As an example of how clannish people may have transformed into tribals, let’s look at the Appalachian region. This area is where the Ulster Scots people settled, originally noted for their many clan feuds and rumoured to be inbred (although it’s hard to find any research on this). The top 3 states with highest rate of racial searches are Appalachian, West Virginia, Pennsylvania and Kentucky,  and 6 in the top 10 are Appalachian states – and there are only 7 Appalachian states in this sample. In fourth spot is Michigan which was a major destination for migrants from Appalachia looking for work in Detroit after the coal mines stopped hiring. According to Wikipedia it seems like they maintained their tribalism in this metropolitan environment,

“Once they migrated to Michigan, they were lumped together as southern white laborers, and a group consciousness based on that label emerged. Migrants from all over Appalachia began to feel a social solidarity with each other, preferring to work and live beside other Southerners than with Northerners. It was believed that the Appalachian migrants assimilated less rapidly than Northern rural migrants because of their group consciousness and the persistence of certain southern regional attitudes, and an acute awareness of the difference between themselves and other native-born white Americans.”

(The other states in the top 10 – that seem to be completely unrelated to Appalachia – are New Jersey, Rhode Island and Florida.)

And as expected the region has more corruption than the average – 6.7 convictions per 10K public employees compared to the overall average 4.2. That’s roughly 60 percent higher.

Also as expected Appalachians are of normal intelligence. It’s true that West Virginia has the lowest estimate of all states at 96.8 but this is similar to many well developed countries in Europe, and the Appalachian average is 99.8 compared to the overall average 100.7, a difference of less than one point. (I excluded New York, which had 102, but with only 5.7 percent of its population in this region.)

So it seems that this region that was by all accounts the most clannish in the 1700s and 1800s is today, without any reasonable chance of widespread inbreeding, instead the most tribal. And the most melodious…

And Conservatism?

Finally, I used the difference between the percent identifying as conservative and liberal in a state, the so-called conservative advantage, from Gallup as a measure of conservatism. This measure correlated 0.05 with racially charged Google searches, slightly higher, 0.17 with corruption and negatively with intelligence, -0.32. This clearly doesn’t fit the tribal profile. It may just be an average of different conservative subtypes. As Haidt’s research shows, liberals rely on two moral foundations, Harm and Fairness, whereas conservatives rely more or less equally on all foundations. This leaves room for more variation.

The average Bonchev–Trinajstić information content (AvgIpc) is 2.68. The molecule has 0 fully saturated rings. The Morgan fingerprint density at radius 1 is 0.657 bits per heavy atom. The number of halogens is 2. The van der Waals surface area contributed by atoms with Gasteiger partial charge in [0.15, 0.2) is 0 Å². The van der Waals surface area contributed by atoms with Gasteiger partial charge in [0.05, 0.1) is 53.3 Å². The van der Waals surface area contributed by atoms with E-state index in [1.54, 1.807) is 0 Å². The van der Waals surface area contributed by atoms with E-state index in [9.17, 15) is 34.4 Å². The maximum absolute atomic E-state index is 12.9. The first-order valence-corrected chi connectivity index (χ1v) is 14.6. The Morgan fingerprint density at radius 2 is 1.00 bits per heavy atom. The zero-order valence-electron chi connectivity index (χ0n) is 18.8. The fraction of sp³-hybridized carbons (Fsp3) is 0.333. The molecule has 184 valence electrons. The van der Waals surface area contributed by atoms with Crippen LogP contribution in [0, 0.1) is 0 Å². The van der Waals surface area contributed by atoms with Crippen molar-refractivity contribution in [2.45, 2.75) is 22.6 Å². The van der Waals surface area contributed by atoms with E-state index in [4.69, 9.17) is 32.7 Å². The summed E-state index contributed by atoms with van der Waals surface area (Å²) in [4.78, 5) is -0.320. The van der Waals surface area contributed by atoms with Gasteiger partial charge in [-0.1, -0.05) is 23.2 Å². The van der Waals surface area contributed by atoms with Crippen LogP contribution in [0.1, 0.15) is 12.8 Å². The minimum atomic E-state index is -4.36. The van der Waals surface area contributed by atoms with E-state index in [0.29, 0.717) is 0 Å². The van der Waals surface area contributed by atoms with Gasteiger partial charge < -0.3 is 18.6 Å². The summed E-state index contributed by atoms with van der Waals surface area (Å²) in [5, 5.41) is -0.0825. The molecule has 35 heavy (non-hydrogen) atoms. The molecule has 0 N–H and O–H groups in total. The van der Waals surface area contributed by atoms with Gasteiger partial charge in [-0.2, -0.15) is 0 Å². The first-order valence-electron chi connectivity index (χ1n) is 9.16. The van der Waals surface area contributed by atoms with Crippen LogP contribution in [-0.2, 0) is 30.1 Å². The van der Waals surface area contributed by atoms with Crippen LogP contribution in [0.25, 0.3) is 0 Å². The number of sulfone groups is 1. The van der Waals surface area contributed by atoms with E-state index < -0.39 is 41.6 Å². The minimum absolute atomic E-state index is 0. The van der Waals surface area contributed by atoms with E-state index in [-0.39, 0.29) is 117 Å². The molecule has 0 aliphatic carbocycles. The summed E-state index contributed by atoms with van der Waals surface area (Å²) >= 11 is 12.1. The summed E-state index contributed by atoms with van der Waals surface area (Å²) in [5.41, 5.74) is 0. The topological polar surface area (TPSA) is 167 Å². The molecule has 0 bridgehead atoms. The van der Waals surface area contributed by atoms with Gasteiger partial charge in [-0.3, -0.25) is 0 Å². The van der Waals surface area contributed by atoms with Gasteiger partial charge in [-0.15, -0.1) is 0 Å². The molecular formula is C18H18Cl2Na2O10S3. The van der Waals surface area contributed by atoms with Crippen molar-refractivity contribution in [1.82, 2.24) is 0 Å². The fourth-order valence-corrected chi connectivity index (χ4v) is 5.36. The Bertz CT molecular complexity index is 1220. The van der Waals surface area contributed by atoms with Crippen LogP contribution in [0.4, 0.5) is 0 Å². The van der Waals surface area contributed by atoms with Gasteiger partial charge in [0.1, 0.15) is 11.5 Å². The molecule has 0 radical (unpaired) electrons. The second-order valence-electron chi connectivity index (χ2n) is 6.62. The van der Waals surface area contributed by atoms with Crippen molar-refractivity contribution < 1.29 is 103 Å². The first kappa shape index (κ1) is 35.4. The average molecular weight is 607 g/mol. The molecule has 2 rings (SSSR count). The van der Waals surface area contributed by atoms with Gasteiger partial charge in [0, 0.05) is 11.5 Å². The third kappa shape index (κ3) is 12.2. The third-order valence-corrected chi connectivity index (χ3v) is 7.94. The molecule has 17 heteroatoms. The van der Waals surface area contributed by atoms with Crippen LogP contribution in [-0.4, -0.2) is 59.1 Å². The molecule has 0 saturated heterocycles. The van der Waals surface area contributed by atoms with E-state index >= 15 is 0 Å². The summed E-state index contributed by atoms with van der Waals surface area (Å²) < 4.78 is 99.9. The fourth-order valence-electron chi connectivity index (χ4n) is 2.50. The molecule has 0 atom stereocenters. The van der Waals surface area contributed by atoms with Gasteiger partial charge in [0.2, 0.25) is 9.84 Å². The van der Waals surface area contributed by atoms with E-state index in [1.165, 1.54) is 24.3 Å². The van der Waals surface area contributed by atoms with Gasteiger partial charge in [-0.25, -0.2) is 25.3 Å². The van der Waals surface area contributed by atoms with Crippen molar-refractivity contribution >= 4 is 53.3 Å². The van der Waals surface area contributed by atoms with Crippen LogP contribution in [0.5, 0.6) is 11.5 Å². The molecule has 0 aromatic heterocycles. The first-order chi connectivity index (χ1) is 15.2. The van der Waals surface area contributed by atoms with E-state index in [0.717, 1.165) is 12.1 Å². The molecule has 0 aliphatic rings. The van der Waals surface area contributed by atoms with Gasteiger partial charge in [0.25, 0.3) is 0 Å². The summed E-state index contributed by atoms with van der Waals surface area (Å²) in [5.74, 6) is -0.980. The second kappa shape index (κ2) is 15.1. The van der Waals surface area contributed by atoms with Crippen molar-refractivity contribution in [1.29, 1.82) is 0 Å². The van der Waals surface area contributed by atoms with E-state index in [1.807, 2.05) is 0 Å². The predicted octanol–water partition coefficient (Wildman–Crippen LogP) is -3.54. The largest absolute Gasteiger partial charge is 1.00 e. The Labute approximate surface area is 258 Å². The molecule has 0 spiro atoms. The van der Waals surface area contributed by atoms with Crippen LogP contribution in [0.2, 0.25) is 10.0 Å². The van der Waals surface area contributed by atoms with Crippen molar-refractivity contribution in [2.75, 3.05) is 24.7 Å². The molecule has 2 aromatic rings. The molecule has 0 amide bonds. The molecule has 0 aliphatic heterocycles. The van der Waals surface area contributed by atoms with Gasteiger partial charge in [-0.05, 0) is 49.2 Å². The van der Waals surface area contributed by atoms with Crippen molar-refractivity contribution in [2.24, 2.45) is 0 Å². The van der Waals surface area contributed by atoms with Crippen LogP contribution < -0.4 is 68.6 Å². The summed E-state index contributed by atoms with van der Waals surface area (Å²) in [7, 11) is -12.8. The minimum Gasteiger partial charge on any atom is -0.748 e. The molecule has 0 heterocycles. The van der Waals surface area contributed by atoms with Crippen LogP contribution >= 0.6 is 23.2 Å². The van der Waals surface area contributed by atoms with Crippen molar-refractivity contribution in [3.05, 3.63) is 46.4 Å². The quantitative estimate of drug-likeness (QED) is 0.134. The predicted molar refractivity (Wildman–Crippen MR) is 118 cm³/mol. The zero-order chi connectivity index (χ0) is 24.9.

Summing Up

So, what do these correlations tell us? They support the theory that clannishness is the mother of tribalism. Clan-based societies amassed gene variants contributing to ingroup bias and outgroup hostility. Inbreeding caused low intelligence. As inbreeding was banned in the West the intelligence went up but the gene variants behind the general tribalism are still with us and is very clear among peoples or ethnic groups with a clannish history. Furthermore, tribalism is not a defining characteristic of conservatism since people who identify as conservative don’t fit the tribal profile very well; it could perhaps be regarded as a subtype.

 


Darius, Bitches!

May 24, 2013

Recently, Black Country singer Darius Rucker was told by someone on twitter to “leave country to the white folk.” Is country music White and if so should it be?

Some who have commented on this affair, or whatever it is, seem to think that any connection between music genres and race/ethnicity is just coincidental,

“Music is color blind. It should have no boundaries. It’s supposed to unify us, not divide us as a nation.”

“Music has no color.”

This seems a bit phony to me. It’s obvious that Country music is White music. It’s as White as R&B is Black. Pretending otherwise is like denying that Asians are more conscientious than other groups or denying that White people engage more in airy fairy philosophy than others. As far as evidence goes, I haven’t found any specific studies on race and musical preferences although I’ve mentioned one study that links race/ethnicity to more general cultural preferences, as well as personality.

Does this mean that Rucker should leave Country to White people? No. He is of course free to do whatever he wants. It’s undoubtedly embarrassing when White people try to act Black and vice versa, but besides group differences there are also individual differences. Some individuals simply won’t conform to their group preferences. And there is no reason why their contributions should count as less or that they be branded as phonies because of that.